No one has "designed " this system. .. to analyze it you have to approach it like biological system. .. .. Neil says above "In FX you have to settle, and there are no patsy market makers who have to provide a bid. Therefore the process is necessarily self-limiting." ... I guarantee you NO ONE in the "1% " understands what Neil is saying here within the systemic context... Jamie Dimon? LOL!

The people in charge of these systems are serial repeat F-ups... they dontq have a clue... all they know how to do well is get the govt to bail them out when it blows up periodically. .n I'll give you THAT they know all about and how to do it.


Unknown said...

I never have been able to quite understand the minds of the mainstreamers. For example, if a country were to use its spending power to generate full employment, high demand, and thus high GDP growth (like CHina) international corps would be falling over themselves to get a piece of that action, not falling all over themselves to get out of the action. Businesses exist to make sales. If in the USA right now we had MMT informed policy leading to 6% nominal GDP growth and 3% real growth, does anyone really believe that foreign businesses would pull out of this opportunity because the deficit was 10% of GDP instead of 4%? For the life of me, I cant understand what the F$%^& these people are talking about.

Unknown said...

The main problem that smaller countries have wrt to foreign balance of payment issues is what you can and cannot buy with that money. If you own $100 Million in Nigerian Nairas, the limiting factor for the perception of the "value" of that particular amount of money is what you can buy with it. What is for sale in Nairas? Are there some sweet ass tech gizmos that nigeria produces? What about grain? Coal? fish? financial services? Is the Govt going to collapse? Will the Govt confiscate my money because of political differences? How's the Nigerian stock market looking? These are all factors in the "value" and "demand" of and for the Nigerian state currency. How many people want to holiday in Nigeria? Its way more complicated than simplified mainstream supply\demand curve slopes.

The benefit of fixed exchange regimes comes from the certainty (only from a FX pov, not inflation) it brings to some of these questions. So fixed rate regimes help the holders of wealth the most, because they have a guarantee that my 100 million Nairas will be worth $10 million US dollars next week, next month and next year. As opposed to me having to worry that my 100 million Nairas may be worth only $1 million US dollars next year.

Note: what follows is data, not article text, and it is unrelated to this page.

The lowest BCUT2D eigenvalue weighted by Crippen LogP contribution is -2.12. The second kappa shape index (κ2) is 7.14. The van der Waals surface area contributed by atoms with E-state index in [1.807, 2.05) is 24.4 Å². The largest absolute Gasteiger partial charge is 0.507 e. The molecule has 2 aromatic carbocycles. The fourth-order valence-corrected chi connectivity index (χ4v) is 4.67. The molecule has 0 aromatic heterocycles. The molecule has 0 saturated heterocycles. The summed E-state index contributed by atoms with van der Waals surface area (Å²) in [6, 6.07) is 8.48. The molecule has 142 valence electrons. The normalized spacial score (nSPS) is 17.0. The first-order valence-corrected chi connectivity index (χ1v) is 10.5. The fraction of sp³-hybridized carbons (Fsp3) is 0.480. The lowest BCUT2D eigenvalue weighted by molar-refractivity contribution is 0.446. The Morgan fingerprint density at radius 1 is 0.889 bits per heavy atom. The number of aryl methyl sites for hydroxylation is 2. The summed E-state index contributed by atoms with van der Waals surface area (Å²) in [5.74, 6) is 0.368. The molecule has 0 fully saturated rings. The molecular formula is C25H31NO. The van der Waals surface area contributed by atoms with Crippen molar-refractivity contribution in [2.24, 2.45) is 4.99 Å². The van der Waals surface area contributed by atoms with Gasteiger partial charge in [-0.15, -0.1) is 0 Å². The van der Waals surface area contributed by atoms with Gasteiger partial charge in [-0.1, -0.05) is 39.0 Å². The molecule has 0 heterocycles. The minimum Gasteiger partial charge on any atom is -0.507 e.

This is good for the wealthy, and to the extent it ties the hands of domestic govt fiscal policy, its bad for the general populace. Wait, what?????? The neo-liberal program is obsessed with making things good for the wealthy and bad for the general public???? NO way, I dont believe it

Ralph Musgrave said...

Andrew Black’s praise for fixed exchange rates within the Eurozone (in his conclusion) is hilarious. Perhaps he’d like to go and discuss this with the unemployed in Greece and some other Eurozone periphery countries.

Ralph Musgrave said...

Also, if a country is going to try to stick to a fixed exchange rate, that constrains the amount of stimulus it can do even if it doesn’t do it MMT style (e.g. if stimulus is effected by cutting interest rates or implementing QE). That is, if fixed exchange rates ARE the bonanza that Black thinks they are, that weakens the scope for implementing stimulus in ANY SHAPE OR FORM, not just MMT style.

Tom Hickey said...

The fx value of a currency is essentially determined by global saving desire in that currency. As saving desire shifts relative value of currencies shift in markets. A reserve currency is a currency in which saving desire remains relatively high. A weak currency is one that is only held long enough to sell. International banks then have too much of the currency in their portfolios and sell among themselves in the interbank fx market in terms of which only they interact. Currencies are used for commerce but they are also an asset class, the use of currency as an asset class predominates over trade by international companies. "Asset class" means that someone is saving in that currency. These are the big players that take and hold positions for some time rather than traders who take positions only in expectation of turning a quick profit. Over recent years the value of currencies as asset classes, i.e., saving vehicles, has been sharply risk-on and risk-off.

Tom Hickey said...

The post shows no understanding of the MMT position of differences in policy space and the boundaries that delimit it in terms of real and financial constraints — real resource availability, and price level and fx rate — that is, the actual, or economic, l and the nominal, or financial.

The financial sector prefers price and currency stability, while the economic sector prefers to use all available resources effectively and efficiently for growth to maximize return. This results in dynamic tension owing to different opportunities and challenges. This results in a dialectic among many participants that we call "the economy" in which economic policy, both fiscal and monetary, plays a huge role.

The macro issue is to harmonize nominal values (price level and currency value) with growth (production and productivity).

This involves policy analysis and choices that determine winners and losers both domestically and externally.

In economics, finance and business, one doesn't do well by adopting the majority position — "following the crowd" — but by good analysis, decision-making, and implementation. So I really don't see any contribution in this post.

Ryan Harris said...